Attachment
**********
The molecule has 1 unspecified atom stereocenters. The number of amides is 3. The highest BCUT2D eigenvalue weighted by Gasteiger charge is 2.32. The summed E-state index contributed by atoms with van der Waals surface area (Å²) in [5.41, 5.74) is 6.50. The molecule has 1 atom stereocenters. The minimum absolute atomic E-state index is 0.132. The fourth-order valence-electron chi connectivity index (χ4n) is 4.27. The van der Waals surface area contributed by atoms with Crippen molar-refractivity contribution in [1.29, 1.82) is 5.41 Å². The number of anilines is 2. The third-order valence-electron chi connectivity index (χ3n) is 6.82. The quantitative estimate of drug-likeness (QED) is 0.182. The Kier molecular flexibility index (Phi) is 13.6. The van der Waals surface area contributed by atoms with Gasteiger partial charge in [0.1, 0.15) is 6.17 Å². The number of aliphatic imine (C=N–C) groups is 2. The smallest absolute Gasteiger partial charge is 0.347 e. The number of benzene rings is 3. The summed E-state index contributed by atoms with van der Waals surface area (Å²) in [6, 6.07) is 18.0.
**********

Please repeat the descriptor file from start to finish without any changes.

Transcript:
The molecule has 1 unspecified atom stereocenters. The number of amides is 3. The highest BCUT2D eigenvalue weighted by Gasteiger charge is 2.32. The summed E-state index contributed by atoms with van der Waals surface area (Å²) in [5.41, 5.74) is 6.50. The molecule has 1 atom stereocenters. The minimum absolute atomic E-state index is 0.132. The fourth-order valence-electron chi connectivity index (χ4n) is 4.27. The van der Waals surface area contributed by atoms with Crippen molar-refractivity contribution in [1.29, 1.82) is 5.41 Å². The number of anilines is 2. The third-order valence-electron chi connectivity index (χ3n) is 6.82. The quantitative estimate of drug-likeness (QED) is 0.182. The Kier molecular flexibility index (Phi) is 13.6. The van der Waals surface area contributed by atoms with Gasteiger partial charge in [0.1, 0.15) is 6.17 Å². The number of aliphatic imine (C=N–C) groups is 2. The smallest absolute Gasteiger partial charge is 0.347 e. The number of benzene rings is 3. The summed E-state index contributed by atoms with van der Waals surface area (Å²) in [6, 6.07) is 18.0.